Wikia

Psychology Wiki

Hierarchy of oppression

Talk0
34,142pages on
this wiki
Revision as of 19:10, January 2, 2007 by Dr Joe Kiff (Talk | contribs)

(diff) ← Older revision | Latest revision (diff) | Newer revision → (diff)

Assessment | Biopsychology | Comparative | Cognitive | Developmental | Language | Individual differences | Personality | Philosophy | Social |
Methods | Statistics | Clinical | Educational | Industrial | Professional items | World psychology |

Social psychology: Altruism · Attribution · Attitudes · Conformity · Discrimination · Groups · Interpersonal relations · Obedience · Prejudice · Norms · Perception · Index · Outline


A hierarchy of oppression is a ranking or hierarchy of oppressions according to arbitrariness and cruelty or according to the negative effects on oppressed communities and individuals. Hierarchies of oppression are generally discredited, though widespread and often unstated.

Common sense may indicate that, for example, a black lesbian woman is more oppressed than a straight white woman. However, political and social activists and theorists find hierarchies of oppression counterproductive because they prevent coalitions from being formed between groups and individuals who, according the hierarchy, or more or less oppressed. Thus, not only does a hierarchy of oppression actually constitute a hierarchy of victimization but also a hierarchy of guiltiness. Thus, to continue the above example, under a hierarchy of oppression a black lesbian group would not form a coalition with a predominantly straight white feminist group, because the straight white women do not need as much help as, and because the members of the straight white group are also (more so) oppressors than the members of the black lesbian group. Others would argue that hierarchies of oppression create a competition between oppressed groups, with the most oppressed as the winners.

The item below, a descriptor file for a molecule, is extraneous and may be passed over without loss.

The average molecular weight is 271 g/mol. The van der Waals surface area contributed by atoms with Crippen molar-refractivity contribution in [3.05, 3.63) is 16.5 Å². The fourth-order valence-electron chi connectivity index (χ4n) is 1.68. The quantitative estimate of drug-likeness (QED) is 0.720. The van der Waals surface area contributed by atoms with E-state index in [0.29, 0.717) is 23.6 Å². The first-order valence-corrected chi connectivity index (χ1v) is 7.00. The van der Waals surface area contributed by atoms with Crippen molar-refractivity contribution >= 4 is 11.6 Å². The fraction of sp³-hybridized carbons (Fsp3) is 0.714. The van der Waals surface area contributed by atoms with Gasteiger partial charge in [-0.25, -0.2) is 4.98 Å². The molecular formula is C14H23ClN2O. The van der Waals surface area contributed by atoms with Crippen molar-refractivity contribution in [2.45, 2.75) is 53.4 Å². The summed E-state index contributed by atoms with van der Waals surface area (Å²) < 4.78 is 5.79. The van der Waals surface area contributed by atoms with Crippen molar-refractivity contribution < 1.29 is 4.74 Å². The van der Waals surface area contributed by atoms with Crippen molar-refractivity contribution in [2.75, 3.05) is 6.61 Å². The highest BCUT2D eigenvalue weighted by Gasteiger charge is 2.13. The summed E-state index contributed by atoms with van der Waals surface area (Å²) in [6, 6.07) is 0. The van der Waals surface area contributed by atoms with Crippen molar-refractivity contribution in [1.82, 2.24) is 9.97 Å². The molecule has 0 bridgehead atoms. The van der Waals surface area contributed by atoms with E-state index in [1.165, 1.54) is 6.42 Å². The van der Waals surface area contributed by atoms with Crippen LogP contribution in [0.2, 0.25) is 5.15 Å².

Many would also argue that hierarchies of oppression are highly inaccurate, obscuring the oppression that even members of dominant or "less oppressed" groups, such as straight or white men, are negatively affected by oppressions such as racism, homophobia and sexism, that, according to a hierarchy of oppression, only affect the non-white, non-straight and non-male. Warren J. Blumenfeld argues in Homophobia: How We All Pay the Price, that anti-gay sentiment hurts straight people, as well as gay, lesbian, bisexual and queer people (see external link).

Audre Lorde explains that "within the lesbian community I am Black, and within the Black community I am a lesbian. Any attack against Black people is a lesbian and gay issue, because thousands of other Black women are part of the lesbian community. Any attack against lesbians and gay men is a Black issue because thousands of lesbians and gay men are Black. There is no hierarchy of oppression...I know I cannot afford the luxury of fighting one form of oppression only. I cannot afford to believe that, freedom from intolerance is the right of only one particular group. And I cannot afford to choose between the fronts upon which I must battle these forces of discrimination, wherever they appear to destroy me, it will not be long before they appear to destroy you."

Eleanor Roosevelt says it this way: "No one can make you feel inferior without your consent."

See alsoEdit

Categorization

External linkEdit

Around Wikia's network

Random Wiki